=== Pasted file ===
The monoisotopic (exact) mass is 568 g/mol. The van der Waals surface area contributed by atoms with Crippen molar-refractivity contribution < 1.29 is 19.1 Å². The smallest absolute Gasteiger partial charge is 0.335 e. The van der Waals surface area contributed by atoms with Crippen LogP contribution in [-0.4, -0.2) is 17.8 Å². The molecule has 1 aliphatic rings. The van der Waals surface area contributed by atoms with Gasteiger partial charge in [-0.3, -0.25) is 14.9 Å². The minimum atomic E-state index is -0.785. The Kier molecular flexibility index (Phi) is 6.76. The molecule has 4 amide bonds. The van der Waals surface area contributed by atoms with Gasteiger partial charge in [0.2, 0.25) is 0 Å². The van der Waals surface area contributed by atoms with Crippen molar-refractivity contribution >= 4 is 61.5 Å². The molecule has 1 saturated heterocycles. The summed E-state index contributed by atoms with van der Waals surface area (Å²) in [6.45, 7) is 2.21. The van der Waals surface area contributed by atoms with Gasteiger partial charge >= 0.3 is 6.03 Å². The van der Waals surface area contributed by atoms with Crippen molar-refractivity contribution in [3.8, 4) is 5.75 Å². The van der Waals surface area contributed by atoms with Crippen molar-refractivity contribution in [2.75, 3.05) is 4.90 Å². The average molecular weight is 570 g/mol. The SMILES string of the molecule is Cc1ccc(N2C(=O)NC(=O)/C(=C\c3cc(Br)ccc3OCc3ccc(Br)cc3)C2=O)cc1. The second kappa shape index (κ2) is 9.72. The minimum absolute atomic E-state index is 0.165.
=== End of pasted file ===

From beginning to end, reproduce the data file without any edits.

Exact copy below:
The monoisotopic (exact) mass is 568 g/mol. The van der Waals surface area contributed by atoms with Crippen molar-refractivity contribution < 1.29 is 19.1 Å². The smallest absolute Gasteiger partial charge is 0.335 e. The van der Waals surface area contributed by atoms with Crippen LogP contribution in [-0.4, -0.2) is 17.8 Å². The molecule has 1 aliphatic rings. The van der Waals surface area contributed by atoms with Gasteiger partial charge in [-0.3, -0.25) is 14.9 Å². The minimum atomic E-state index is -0.785. The Kier molecular flexibility index (Phi) is 6.76. The molecule has 4 amide bonds. The van der Waals surface area contributed by atoms with Gasteiger partial charge in [0.2, 0.25) is 0 Å². The van der Waals surface area contributed by atoms with Crippen molar-refractivity contribution >= 4 is 61.5 Å². The molecule has 1 saturated heterocycles. The summed E-state index contributed by atoms with van der Waals surface area (Å²) in [6.45, 7) is 2.21. The van der Waals surface area contributed by atoms with Gasteiger partial charge >= 0.3 is 6.03 Å². The van der Waals surface area contributed by atoms with Crippen molar-refractivity contribution in [3.8, 4) is 5.75 Å². The van der Waals surface area contributed by atoms with Crippen molar-refractivity contribution in [2.75, 3.05) is 4.90 Å². The average molecular weight is 570 g/mol. The SMILES string of the molecule is Cc1ccc(N2C(=O)NC(=O)/C(=C\c3cc(Br)ccc3OCc3ccc(Br)cc3)C2=O)cc1. The second kappa shape index (κ2) is 9.72. The minimum absolute atomic E-state index is 0.165.